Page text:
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Abhidhamma Series no 14. The Eight Inseparable Ruupas.

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  • Nina van Gorkom
    Dear friends, The Eight Inseparable Ruupas. Ruupas always arise in groups, and the four Great Elements of solidity, cohesion, temperature and motion are always
    Message 1 of 1 , May 14, 2010
      Dear friends,

      The Eight Inseparable Ruupas.

      Ruupas always arise in groups, and the four Great Elements of
      solidity, cohesion, temperature and motion are always present
      wherever there is materiality. Apart from these four elements there
      are other ruupas, namely twentyfour �derived ruupas� (in Paali:
      upaadaa ruupas). The derived ruupas cannot arise without the four
      Great Elements, they are dependent on them.
      Four among the derived ruupas always arise together with the four
      Great Elements in every group of ruupas and are thus present wherever
      materiality occurs, no matter whether ruupas of the body or
      materiality outside the body. These four ruupas are the following:

      visible object (or colour)

      The four Great elements and these four derived ruupas, which always
      arise together, are called the �inseparable ruupas� (in P�li:
      avinibbhoga ruupas). Wherever solidity arises, there also have to be
      cohesion, temperature, motion, colour, odour, flavour and nutritive
      Visible object has as its proximate cause the four Great Elements
      because it cannot arise without them. However, when a characteristic
      of one of these four Great Elements, such as hardness or heat, is
      experienced, the accompanying visible object cannot be experienced at
      the same time. Only one ruupa at a time can be experienced by citta.
      When there are conditions for seeing, visible object is experienced.
      When we close our eyes, there may be remembrance of the shape and
      form of a thing, but that is not the experience of visible object.
      The thinking of a �thing�, no matter whether our eyes are closed or
      open, is different from the actual experience of what is visible.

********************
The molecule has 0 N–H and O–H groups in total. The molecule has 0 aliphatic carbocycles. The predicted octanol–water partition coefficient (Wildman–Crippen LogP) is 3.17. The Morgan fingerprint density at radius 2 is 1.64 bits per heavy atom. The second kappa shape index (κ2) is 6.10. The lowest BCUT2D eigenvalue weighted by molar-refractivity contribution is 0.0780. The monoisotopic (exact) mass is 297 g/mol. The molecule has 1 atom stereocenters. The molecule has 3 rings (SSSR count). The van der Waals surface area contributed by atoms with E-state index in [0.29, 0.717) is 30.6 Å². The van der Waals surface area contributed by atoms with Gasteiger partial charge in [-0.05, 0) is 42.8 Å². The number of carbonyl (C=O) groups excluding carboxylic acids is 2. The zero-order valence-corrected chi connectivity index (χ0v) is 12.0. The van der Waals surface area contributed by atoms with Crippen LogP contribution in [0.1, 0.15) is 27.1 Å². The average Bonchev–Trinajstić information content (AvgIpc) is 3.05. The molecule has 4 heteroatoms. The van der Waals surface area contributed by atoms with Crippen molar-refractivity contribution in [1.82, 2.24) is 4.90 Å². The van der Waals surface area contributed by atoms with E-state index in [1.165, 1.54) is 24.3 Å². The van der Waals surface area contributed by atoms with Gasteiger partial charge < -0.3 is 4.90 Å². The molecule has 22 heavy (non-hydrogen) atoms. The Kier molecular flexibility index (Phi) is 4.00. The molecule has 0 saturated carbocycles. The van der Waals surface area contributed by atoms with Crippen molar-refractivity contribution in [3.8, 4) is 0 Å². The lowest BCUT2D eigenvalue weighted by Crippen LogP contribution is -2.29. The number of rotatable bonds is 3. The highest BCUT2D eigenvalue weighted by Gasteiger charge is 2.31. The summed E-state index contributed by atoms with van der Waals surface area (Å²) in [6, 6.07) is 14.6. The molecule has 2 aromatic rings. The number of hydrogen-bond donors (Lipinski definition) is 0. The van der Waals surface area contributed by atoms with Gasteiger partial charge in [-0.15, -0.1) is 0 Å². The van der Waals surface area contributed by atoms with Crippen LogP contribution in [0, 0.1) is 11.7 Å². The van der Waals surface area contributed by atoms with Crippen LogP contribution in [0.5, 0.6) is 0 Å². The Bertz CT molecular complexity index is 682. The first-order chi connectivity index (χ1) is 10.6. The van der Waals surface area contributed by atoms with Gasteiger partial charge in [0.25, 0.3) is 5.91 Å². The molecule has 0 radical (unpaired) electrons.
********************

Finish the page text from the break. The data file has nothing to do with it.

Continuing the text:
Odour cannot arise alone, it needs the four Great Elements which
      arise together with it and it is also accompanied by the other ruupas
      included in the eight inseparable ruupas. When odour appears we tend
      to be carried away by like or dislike. We are attached to fragrant
      odours and we loathe nasty smells. However, odour is only a reality
      which is experienced through the nose and it does not last.
      Flavour is another ruupa included in the eight inseparable ruupas. We
      are attached to food and we find its flavour very important. As soon
      as we have tasted delicious flavour, attachment tends to arise. We
      are forgetful of the reality of flavour which is only a kind of
      ruupa. When we recognize what kind of flavour we taste, we think
      about a concept, but this thinking is conditioned by the experience
      of flavour through the tongue.
      Nutrition is another kind of ruupa which has to arise with every kind
      of materiality. It can be exerienced only through the mind-door.
      Nutritive essence is not only present in rice and other foods, it is
      also present in what we call a rock or sand. It is present in any
      kind of materiality. Insects are able to digest what human beings
      cannot digest, such as, for example, wood.
      If one does not develop understanding of realities one will be
      enslaved by all objects experienced through the senses. On account of
      these objects akusala cittas tend to arise. If someone thinks that
      there is a self who can own what is seen, touched or smelt, he may be
      inclined to commit unwholesome deeds such as stealing. In reality all
      these objects are insignificant, they arise and then fall away
      In the ultimate sense life exists only in one moment, the present
      moment. At the moment of seeing the world of visible object is
      experienced, at the moment of hearing the world of sound, and at the
      moment of touching the world of tangible object. Life is actually one
      moment of experiencing an object.


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